The exhibition features 15 woodcuts from Albrecht Dürer’s series Apocalypsis cum figuris (Apocalypse Illustrated), alongside eight woodcuts from another series, the Grand Passion.
The works, dating back to the early 16th century, helped revolutionize the role and importance of book illustrations. Earlier, they “were treated as of marginal significance and served as an addition to the text,” says curator Alicja Andrzejewska-Zając.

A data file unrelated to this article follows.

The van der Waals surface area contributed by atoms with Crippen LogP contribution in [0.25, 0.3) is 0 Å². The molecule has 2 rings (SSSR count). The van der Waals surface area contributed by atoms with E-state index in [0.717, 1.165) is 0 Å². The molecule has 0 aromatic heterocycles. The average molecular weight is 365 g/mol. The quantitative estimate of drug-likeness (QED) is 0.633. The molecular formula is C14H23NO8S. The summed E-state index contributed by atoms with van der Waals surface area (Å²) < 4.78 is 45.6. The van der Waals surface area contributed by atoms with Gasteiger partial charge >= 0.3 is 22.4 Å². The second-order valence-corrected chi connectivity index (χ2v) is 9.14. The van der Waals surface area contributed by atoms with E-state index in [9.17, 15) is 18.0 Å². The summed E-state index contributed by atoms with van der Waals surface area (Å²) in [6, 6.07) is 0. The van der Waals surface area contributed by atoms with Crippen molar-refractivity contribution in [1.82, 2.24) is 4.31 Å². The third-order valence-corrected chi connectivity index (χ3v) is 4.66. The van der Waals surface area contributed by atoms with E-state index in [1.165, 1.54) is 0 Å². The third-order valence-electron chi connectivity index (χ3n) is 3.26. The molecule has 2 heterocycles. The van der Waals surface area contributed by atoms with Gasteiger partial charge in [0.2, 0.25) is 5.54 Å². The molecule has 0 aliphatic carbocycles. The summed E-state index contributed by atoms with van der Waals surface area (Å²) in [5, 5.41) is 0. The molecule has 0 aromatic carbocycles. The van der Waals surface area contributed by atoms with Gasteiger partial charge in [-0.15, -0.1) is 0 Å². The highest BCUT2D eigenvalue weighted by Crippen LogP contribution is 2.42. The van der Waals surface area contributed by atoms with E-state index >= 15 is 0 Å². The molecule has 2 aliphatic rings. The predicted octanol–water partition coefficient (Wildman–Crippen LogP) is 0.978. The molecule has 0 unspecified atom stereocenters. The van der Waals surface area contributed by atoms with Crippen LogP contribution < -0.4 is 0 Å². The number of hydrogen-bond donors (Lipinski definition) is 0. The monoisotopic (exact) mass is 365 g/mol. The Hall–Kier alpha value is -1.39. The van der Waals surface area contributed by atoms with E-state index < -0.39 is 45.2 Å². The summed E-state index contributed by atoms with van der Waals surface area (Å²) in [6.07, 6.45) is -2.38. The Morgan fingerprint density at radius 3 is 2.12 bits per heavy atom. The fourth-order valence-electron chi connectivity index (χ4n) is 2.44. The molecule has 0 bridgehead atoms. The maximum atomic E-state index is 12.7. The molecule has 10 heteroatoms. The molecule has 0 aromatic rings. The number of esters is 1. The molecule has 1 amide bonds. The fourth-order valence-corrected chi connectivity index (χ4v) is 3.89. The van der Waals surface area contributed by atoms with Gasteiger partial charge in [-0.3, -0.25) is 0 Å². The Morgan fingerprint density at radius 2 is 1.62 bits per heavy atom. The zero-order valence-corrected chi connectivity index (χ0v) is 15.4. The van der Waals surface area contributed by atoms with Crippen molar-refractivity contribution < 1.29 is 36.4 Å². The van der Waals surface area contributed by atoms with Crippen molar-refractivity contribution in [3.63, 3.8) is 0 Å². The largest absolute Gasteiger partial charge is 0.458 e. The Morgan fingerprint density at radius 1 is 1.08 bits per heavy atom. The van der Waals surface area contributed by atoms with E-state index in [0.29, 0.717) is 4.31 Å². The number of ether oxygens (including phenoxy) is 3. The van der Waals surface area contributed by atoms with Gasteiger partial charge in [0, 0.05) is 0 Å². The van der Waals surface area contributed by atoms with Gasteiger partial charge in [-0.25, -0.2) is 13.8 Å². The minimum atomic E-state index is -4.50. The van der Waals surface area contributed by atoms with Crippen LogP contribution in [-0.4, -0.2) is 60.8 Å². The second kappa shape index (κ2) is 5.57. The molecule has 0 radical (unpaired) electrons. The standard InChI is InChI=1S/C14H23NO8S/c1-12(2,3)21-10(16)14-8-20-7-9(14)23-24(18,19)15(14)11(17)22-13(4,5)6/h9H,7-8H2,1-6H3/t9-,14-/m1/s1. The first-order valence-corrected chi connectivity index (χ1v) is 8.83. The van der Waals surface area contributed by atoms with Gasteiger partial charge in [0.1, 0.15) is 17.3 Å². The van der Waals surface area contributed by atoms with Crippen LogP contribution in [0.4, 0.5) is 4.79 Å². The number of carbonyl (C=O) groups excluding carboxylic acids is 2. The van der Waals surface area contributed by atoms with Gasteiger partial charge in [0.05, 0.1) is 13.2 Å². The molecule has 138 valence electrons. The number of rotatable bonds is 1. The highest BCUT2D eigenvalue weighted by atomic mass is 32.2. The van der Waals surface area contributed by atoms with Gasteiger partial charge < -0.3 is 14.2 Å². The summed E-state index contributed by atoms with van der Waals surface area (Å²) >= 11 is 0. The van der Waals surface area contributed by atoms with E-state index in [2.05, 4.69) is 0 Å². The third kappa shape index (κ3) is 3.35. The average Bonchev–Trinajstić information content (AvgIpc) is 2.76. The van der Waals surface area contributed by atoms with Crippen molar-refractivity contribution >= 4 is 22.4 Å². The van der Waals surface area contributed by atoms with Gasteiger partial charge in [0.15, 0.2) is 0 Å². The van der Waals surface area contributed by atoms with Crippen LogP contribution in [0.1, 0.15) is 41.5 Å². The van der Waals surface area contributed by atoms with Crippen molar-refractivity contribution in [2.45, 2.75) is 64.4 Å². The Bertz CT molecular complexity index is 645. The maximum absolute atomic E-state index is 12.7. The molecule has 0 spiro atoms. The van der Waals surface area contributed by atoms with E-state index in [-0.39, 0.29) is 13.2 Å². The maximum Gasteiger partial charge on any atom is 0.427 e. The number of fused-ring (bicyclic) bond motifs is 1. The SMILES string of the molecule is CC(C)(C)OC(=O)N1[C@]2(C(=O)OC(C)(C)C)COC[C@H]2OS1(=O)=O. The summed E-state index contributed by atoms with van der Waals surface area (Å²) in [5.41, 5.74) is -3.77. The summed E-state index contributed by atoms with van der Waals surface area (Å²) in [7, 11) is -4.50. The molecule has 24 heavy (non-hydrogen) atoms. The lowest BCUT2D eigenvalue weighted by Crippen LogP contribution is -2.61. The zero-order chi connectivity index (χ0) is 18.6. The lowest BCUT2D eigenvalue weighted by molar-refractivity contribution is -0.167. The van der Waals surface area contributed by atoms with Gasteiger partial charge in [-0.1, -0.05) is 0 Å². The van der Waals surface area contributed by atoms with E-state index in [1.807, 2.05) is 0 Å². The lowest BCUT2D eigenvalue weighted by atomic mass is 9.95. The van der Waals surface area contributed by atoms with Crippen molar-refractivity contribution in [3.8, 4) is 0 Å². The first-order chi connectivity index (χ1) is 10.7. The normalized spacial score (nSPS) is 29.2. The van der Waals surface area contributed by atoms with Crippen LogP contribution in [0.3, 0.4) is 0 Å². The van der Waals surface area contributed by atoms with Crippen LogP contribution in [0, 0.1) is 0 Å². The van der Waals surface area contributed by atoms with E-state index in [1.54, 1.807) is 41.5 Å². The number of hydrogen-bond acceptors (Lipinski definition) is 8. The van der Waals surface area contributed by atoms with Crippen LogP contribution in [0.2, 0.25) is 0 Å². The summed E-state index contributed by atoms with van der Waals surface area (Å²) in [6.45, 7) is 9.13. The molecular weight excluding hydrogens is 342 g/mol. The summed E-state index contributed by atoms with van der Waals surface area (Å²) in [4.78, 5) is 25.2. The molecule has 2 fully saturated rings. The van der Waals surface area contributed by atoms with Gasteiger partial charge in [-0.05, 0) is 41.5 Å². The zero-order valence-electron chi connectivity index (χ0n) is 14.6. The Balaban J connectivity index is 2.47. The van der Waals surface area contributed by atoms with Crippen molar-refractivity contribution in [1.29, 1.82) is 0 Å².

The pieces are showcased in close proximity to Hans Memling’s Last Judgement – the exhibit, permanently on show, is the museum’s most prized work of art. “This is no coincidence,” Andrzejewska-Zając says.
“We wanted to give visitors the opportunity to compare the perspectives of two artists, who were active in the same period and were focused on similar themes,” she adds while interviewed by Radio Poland.